Spintronics: A new tool at BESSY II for chirality investigations

The picture reflects the main effect measured with a newly developed instrument ALICE II at BESSY II: A circular polarised soft-X-ray beam scatters off a crystal that exhibits a helical or conical magnetic order. This leads to two scattered beams of different intensity. The difference in intensity of these scattered beams is a measure of the chirality of the equidistant magnetic helices.

The picture reflects the main effect measured with a newly developed instrument ALICE II at BESSY II: A circular polarised soft-X-ray beam scatters off a crystal that exhibits a helical or conical magnetic order. This leads to two scattered beams of different intensity. The difference in intensity of these scattered beams is a measure of the chirality of the equidistant magnetic helices. © F. Radu/HZB

Information on complex magnetic structures is crucial to understand and develop spintronic materials. Now, a new instrument named ALICE II is available at BESSY II. It allows magnetic X-ray scattering in reciprocal space using a new large area detector. A team at HZB and Technical University Munich has demonstrated the performance of ALICE II by analysing helical and conical magnetic states of an archetypal single crystal skyrmion host. ALICE II is now available for guest users at BESSY II.

The new instrument was conceived and constructed by HZB physicist Dr. Florin Radu and the technical design department at HZB in close cooperation with Prof. Christian Back from the Technical University Munich and his technical support. It is now available for guest users at BESSY II as well.

“ALICE II has an unique capability, namely to allow for magnetic X-ray scattering in reciprocal space using a new large area detector, and this at up to the highest allowed reflected angles”, Radu explains. To demonstrate the performance of the new instrument, the scientists examined a polished sample of Cu2OSeO3.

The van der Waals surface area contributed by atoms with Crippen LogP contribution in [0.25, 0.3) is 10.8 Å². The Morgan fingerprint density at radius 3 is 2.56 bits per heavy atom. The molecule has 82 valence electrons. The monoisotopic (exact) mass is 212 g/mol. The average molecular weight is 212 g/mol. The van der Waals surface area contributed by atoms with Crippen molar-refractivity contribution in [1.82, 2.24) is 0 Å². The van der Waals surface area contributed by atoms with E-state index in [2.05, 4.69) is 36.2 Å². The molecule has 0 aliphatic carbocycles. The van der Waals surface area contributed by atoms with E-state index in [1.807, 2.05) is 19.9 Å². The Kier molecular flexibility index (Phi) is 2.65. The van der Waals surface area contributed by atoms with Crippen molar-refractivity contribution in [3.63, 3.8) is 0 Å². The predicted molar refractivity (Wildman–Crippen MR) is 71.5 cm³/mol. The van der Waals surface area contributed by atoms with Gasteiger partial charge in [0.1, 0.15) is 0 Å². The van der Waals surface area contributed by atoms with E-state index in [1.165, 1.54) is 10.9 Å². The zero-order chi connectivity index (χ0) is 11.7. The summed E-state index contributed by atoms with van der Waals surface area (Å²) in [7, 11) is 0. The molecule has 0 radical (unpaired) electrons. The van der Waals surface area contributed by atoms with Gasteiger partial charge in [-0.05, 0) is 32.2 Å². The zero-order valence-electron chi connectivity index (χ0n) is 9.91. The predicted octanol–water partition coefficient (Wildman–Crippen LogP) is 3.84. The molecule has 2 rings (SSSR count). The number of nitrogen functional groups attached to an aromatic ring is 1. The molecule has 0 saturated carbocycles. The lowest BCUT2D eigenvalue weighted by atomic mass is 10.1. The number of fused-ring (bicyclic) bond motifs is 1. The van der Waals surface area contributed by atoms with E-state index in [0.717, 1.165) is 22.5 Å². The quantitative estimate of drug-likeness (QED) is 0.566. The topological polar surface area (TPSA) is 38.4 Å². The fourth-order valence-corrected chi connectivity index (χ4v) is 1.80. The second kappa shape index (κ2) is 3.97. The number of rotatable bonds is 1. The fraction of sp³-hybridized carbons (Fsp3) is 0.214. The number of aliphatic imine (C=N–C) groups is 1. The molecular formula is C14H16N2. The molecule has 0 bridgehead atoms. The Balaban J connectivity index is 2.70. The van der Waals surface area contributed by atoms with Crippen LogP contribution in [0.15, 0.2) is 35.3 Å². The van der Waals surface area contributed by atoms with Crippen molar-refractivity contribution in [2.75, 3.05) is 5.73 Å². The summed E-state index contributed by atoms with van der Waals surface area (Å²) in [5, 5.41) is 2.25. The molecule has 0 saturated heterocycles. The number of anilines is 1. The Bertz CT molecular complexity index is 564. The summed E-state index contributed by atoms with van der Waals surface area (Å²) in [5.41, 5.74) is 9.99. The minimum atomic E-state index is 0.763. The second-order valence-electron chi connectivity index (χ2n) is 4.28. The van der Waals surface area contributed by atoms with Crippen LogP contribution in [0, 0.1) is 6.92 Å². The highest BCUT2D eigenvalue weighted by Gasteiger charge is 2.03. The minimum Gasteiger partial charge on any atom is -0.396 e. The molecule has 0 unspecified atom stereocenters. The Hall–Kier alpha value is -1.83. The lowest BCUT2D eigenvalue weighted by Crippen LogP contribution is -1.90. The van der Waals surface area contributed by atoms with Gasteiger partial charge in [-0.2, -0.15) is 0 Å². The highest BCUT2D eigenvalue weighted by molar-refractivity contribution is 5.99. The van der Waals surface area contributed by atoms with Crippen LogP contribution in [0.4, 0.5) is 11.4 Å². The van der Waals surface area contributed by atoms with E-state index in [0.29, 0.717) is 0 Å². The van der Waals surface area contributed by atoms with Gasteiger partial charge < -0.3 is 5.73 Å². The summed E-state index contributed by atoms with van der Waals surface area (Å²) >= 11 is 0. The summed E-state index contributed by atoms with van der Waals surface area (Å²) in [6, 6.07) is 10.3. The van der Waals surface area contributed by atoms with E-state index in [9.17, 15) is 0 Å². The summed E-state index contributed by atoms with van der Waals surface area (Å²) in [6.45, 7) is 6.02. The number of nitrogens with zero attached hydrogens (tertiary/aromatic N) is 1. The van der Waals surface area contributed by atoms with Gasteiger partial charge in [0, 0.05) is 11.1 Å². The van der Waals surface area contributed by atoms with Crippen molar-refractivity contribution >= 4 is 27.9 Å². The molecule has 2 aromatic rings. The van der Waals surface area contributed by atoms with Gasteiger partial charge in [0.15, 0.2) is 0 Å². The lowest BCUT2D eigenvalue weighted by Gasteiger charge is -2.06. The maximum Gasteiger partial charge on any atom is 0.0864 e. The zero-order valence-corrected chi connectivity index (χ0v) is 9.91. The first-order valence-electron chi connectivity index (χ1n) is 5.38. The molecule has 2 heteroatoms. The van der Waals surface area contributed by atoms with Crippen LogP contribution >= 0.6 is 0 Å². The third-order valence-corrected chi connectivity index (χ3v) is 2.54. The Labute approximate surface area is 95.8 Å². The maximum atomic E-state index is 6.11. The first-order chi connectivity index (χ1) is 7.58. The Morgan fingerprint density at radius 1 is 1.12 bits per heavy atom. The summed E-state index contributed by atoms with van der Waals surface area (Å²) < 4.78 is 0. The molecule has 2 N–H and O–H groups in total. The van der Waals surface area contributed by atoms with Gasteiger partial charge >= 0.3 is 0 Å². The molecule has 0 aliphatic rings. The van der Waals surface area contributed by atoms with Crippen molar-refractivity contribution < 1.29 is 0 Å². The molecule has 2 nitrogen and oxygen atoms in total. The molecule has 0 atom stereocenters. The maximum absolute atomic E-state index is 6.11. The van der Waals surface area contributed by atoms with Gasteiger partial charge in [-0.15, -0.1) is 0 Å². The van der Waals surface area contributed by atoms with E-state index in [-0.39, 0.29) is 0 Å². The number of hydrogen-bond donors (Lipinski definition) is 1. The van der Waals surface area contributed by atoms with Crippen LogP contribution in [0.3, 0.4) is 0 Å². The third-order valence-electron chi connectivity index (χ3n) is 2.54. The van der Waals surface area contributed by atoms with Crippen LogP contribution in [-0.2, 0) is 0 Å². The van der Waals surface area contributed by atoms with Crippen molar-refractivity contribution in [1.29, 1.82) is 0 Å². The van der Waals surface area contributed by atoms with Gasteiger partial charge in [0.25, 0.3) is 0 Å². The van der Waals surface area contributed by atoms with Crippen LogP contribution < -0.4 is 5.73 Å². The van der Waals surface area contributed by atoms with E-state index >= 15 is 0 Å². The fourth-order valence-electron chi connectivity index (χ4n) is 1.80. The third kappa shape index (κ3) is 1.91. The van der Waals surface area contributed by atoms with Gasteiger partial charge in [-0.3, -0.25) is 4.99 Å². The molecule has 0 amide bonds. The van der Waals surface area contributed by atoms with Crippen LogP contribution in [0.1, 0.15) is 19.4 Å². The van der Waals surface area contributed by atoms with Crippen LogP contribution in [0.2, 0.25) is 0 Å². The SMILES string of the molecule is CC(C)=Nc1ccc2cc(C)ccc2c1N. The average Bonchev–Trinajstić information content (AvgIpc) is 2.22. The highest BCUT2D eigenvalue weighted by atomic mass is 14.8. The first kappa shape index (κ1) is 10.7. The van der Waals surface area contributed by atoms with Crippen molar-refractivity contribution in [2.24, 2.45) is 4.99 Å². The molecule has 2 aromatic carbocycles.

Mott-Insulator examined

Cu2OSeO3 is a Mott insulator with a cubic crystal structure which lacks inversion symmetry. This results in the development of helical magnetic ordering: magnetic spins rotating clock- or anticlock- wise with respect to the propagation direction. The magnetic ion is Copper (Cu) and the chirality of the magnetic texture cannot be reversed by external stimuli. The sample quality, which is of key importance, was assured by Dr. Aisha Aqueel.

Novel way to investigate magnetic textures

The scientists could observe helical and conical magnetic modulations as satellite reflections around the specular peak via x-ray magnetic scattering with circularly polarized x-rays. “What’s more: the chirality information of the underlying spin textures is encoded as its dichroic intensity”, Radu points out. These results pave a novel way to investigate chiral and polar magnetic textures with ultimate spatial resolution and at the very short time scales typical to synchrotron X-ray experiments, and expand a range of materials for the topological spintronics via fast screening of candidate materials.

Note: The project was funded by BMBF and HZB

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